Brian Hamilton: Let's keep the doors open to those who are hurting
Mike Bratton knew there was a need, but he admittedly had no idea the extent of the help needed.
Where can people in our community turn when they’re on the brink, when they’re dealing with depression, when they’re feeling so alone in their pain that they actually want to end it all?
That’s the question he sought to answer, not long after his own son — Michael Bratton II — killed himself.
Bratton wanted to make sure there were doors open to any one of us needing help. And thanks to him, his family, and the team of professionals and trained volunteers, for the past 10 years an increasing number of western Nevada County residents have found that help at Anew Day.
“We’re a faith-based organization because we’re there for a mission,” Bratton said. “And our mission is to help people who are hurting.”
“We have made an impact and this is just too valuable to let it go. We need the community to help us help others.”Mike Bratton
But, as word was shared this week, those doors are now in danger of closing.
Citing a nearly $5,000 budget shortfall each month, the faith-based nonprofit needs the community it has been supporting for more than a decade to rally for Anew Day.
“After providing for the needs of the Nevada County community for more than 10 years,” an ominous email stated, “frankly, this time we need you.”
How did Anew Day find itself in such a situation? Essentially, they say, the demand for the free counseling help they provide has surpassed their ability to provide it.
When the organization began keeping official statistics concerning client population in 2009, three years after opening, Anew Day provided counseling services to 309 individuals that year. Today, they’re serving nearly that same number on a monthly basis. In 2015, Anew Day served 2,905 clients collectively on an individual and group basis.
“And with those 2,509 people,” Executive Director Lori Nunnink-Taylor said, “I can’t help but wonder where else they would go.”
According to Anew Day, in 2006, Nevada County was ranked number one in suicide rate per capita in California. As of 2014, according to worldlifeexpectancy.com, Nevada County was ranked 17th in suicide rates of the 58 California counties.
“I got involved because of that statistic,” Bratton said of the No. 1 ranking, thinking back to his own realization that his family was not alone, that his son’s suicide was not nearly the anomaly many believe it to be. “We have made an impact and this is just too valuable to let it go. We need the community to help us help others.”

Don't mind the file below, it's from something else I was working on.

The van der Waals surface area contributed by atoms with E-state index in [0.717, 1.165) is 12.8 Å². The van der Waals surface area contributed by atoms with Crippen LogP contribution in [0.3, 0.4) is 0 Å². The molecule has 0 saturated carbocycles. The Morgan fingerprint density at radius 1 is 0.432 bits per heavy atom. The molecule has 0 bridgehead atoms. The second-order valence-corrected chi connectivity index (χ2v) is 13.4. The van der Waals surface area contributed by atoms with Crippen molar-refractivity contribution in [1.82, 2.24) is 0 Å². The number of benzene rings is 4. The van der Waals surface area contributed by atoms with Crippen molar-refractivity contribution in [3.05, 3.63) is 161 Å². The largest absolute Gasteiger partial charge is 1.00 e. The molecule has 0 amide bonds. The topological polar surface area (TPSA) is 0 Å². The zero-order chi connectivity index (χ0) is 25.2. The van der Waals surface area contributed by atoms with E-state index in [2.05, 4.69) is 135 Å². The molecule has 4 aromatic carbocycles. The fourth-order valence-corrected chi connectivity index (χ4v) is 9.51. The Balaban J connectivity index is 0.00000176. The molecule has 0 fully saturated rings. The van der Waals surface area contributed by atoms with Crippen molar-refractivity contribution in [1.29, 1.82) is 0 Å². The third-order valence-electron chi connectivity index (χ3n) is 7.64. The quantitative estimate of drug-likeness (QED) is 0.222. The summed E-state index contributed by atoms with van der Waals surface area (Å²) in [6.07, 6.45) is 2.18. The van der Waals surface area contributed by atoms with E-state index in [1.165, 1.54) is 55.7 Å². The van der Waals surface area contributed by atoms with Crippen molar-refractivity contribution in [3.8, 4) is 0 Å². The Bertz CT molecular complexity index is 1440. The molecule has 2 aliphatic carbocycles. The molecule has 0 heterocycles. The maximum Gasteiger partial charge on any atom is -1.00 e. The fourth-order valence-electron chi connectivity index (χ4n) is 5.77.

The situation is so dire, Nunnink-Taylor said, that next month’s operations are in jeopardy. She said the organization is able to operate on a “shoestring” $16,000 budget each month, due largely to 45 passionate volunteers who supports a paid staff of four: an executive director, two licensed mental health therapists and an administrator.
In other words, the community is getting quite a bang for its buck in supporting a group of people so committed to helping those of us who need it.
And the value of that help is absolutely priceless for people in their most distressing or desperate moments.
“We offer them a safe place to come and talk about things they can’t talk about anywhere else ... a place where they’re not going to be judged,” said Barbara Coffman, one of Anew Day’s licensed therapists.
Funding sources are primarily through regular contributions from community donors, currently a shortlist of 52 individuals, organizations and churches that they hope to grow by 100 within the next 30-45 days to keep the doors open.
“Some of those folks give $20 a month, some give $200,” Bratton said.
The organization also raises funds through its annual crab feed in March, its Random Acts of Kindness Event (RAKE) in October, and the annual MEB2 Turkey Trot — named for Michael Edward Bratton II and hosted by the Bratton family — which typically raises $35,000 each Thanksgiving for Anew Day. The organization also operates Anew Place, a thrift store and resource center at 745 S. Auburn St. in Grass Valley, which opened in May 2015 but has yet to become a real revenue generator to support the services offered by Anew Day.
Because of the budget crunch, the organization will soon ask clients to consider making a $5 donation per counseling visit, though they will not turn anyone away based upon ability to pay.
Those open doors are just too important, especially in tough times.
“We have to keep our doors open to help people,” Bratton said. “This has got to work because there is such a need to help people.”
Brian Hamilton is editor of The Union. Contact him at
HOW TO HELP
117 New Mohawk Road, Ste. A
Nevada City, CA 95959